When I first heard back from basketball star Charlotte Smith about doing a program at the library I noticed a message at the bottom of her note, “Your outlook will determine the outcome!” Elon University women’s basketball Head Coach Charlotte Smith spoke at the Iredell County Public Library as part of our Smithsonian Institute “Hometown Teams: How Sports Shape America” exhibit on Tuesday, Nov. 17, 2015. That same evening at 7 p.m. Iredell County educator and historian Phyllis Bailey held a panel discussion on “Sports in Iredell’s Black High Schools: Morningside, Unity, and Dunbar.” The library received the Smithsonian exhibit through a grant from the North Carolina Humanities Council which is sponsoring the exhibit in N.C. and providing speakers for the hosts.
Charlotte Smith was born in Shelby, N.C. and excelled playing high school basketball at Shelby High School in Cleveland County. After graduating she attended UNC-Chapel Hill where she was ACC women’s basketball Rookie of the Year as a freshman Tar Heel. In 1994 Charlotte hit the game-winning shot at the buzzer under Carolina Head Coach Sylvia Hatchell to win the NCAA Women’s Division I Championship. She was named the Most Outstanding Player and tied an NCAA Tournament record with 23 rebounds in the game. ESPN named her National College Player of the Year in 1995 and she became only the second female college basketball player in history to dunk during a game on Dec. 4, 1994.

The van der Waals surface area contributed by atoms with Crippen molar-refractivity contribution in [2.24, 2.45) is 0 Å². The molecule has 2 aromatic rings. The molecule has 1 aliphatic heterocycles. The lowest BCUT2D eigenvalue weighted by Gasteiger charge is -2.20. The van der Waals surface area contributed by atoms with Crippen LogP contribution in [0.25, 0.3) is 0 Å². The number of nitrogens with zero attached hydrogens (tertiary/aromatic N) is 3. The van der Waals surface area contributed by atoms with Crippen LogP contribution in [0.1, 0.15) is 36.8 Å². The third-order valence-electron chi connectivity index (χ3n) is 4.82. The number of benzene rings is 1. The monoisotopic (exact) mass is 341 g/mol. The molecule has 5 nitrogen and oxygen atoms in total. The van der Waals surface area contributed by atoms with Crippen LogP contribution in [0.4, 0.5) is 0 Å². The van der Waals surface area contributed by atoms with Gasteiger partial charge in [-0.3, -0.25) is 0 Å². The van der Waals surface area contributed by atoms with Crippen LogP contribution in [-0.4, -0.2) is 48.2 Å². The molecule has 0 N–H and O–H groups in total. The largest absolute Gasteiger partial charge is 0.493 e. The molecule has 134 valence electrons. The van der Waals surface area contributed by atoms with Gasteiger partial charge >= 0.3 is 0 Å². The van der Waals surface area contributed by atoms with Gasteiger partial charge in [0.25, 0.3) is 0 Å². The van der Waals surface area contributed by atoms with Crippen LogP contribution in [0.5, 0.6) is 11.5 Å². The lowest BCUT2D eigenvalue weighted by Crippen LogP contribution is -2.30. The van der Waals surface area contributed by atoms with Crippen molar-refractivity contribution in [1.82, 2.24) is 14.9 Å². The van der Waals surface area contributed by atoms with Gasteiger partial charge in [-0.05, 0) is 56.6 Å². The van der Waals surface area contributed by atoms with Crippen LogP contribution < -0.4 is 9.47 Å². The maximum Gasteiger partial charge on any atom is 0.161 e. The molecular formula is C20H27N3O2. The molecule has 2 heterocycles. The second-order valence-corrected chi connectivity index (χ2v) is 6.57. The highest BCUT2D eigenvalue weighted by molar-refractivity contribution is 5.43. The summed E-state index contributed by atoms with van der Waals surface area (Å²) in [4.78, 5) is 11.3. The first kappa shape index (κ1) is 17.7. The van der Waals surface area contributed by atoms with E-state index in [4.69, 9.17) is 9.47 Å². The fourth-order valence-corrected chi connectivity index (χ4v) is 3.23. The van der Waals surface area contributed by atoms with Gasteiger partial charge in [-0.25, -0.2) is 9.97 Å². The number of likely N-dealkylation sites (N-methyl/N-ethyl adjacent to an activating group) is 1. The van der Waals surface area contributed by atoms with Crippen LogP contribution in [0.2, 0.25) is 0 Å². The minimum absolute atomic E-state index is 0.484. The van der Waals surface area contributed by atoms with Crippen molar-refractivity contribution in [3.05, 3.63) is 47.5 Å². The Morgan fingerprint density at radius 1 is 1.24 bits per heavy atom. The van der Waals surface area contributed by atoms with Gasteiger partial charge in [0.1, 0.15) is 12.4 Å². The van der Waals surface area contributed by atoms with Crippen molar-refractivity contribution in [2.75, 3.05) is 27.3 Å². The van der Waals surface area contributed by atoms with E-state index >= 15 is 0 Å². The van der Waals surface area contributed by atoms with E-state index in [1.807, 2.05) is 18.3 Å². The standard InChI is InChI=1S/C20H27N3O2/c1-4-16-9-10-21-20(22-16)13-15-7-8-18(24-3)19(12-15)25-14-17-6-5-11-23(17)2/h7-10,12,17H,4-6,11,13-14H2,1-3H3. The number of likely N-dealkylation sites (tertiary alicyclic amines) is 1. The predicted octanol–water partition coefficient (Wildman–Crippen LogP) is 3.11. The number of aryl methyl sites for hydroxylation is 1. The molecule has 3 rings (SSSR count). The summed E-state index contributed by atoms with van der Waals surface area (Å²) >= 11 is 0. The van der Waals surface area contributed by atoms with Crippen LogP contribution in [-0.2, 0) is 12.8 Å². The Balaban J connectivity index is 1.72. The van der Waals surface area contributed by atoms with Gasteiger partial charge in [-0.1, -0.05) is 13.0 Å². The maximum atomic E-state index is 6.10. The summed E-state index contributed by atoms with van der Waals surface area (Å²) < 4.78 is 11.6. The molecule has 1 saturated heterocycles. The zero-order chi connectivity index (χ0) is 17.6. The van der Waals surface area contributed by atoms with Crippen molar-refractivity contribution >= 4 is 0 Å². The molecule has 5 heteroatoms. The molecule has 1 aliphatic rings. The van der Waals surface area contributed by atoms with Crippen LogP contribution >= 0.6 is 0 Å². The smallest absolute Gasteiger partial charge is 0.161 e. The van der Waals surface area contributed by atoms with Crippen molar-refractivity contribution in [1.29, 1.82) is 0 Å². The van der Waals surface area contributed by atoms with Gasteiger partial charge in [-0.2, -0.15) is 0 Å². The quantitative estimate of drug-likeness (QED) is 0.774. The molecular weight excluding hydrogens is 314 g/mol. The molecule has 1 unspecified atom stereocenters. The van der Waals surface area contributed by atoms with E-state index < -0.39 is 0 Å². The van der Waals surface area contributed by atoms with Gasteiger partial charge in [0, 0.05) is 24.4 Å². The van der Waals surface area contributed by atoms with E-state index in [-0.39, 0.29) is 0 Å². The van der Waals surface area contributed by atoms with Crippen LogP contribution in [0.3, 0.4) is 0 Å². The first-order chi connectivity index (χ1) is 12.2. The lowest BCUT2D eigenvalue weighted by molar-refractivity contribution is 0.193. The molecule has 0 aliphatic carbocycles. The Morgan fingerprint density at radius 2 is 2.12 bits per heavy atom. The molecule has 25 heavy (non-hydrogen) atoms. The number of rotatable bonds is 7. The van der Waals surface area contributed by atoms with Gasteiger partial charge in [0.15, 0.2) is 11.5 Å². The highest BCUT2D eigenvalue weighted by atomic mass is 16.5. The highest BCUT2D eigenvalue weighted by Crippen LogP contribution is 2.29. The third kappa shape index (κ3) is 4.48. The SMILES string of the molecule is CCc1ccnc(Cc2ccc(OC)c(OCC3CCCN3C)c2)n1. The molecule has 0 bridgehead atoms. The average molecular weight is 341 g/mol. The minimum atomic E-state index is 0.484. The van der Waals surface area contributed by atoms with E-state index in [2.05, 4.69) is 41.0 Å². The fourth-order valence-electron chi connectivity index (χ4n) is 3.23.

Charlotte graduated from UNC with a Bachelor’s Degree in Sociology Charlotte Smith and went on to play several years of professional basketball including six seasons with the Charlotte Sting in the WNBA. Following her professional career Charlotte coached as an assistant for the UNC-Tar Heels women’s basketball team before being named head women’s basketball coach at Elon University on June 22, 2011. If you are a basketball fan or especially a student playing basketball Charlotte Smith is someone you want to meet.
Iredell County has had over 20 high schools over the years. Most were consolidated over the years and disappeared. Iredell at one time had three black high schools, Morningside, Unity, and Dunbar. Morningside was in Statesville, Unity was the Iredell County school, and Dunbar was the black high school in Mooresville. These high schools ended in 1969 when all Iredell County schools became integrated. Phyllis Bailey’s program Tuesday evening will include a history of Iredell County’s black high schools along with photographs and information on their sports teams. Former students at Morningside, Unity, and Dunbar are invited to bring their own photographs, memorabilia, and memories to share with the audience.
As part of the Smithsonian Institute’s Hometown Teams sports exhibit the Iredell County Public Library has set up displays with photographs of Iredell County sports history. Steve Hill with the Statesville Historical Collection in the old Gordon’s Furniture building on Center St. has loaned us Iredell County memorabilia, photographs, and sports uniforms for display. The library is hosting sports programs each week during the exhibit with the Friends of the Iredell County Library providing refreshments and money for exhibit costs.
This article appeared in the Statesville Record and Landmark as “Tar Heels icon to speak Tuesday at library” on Nov. 16, 2015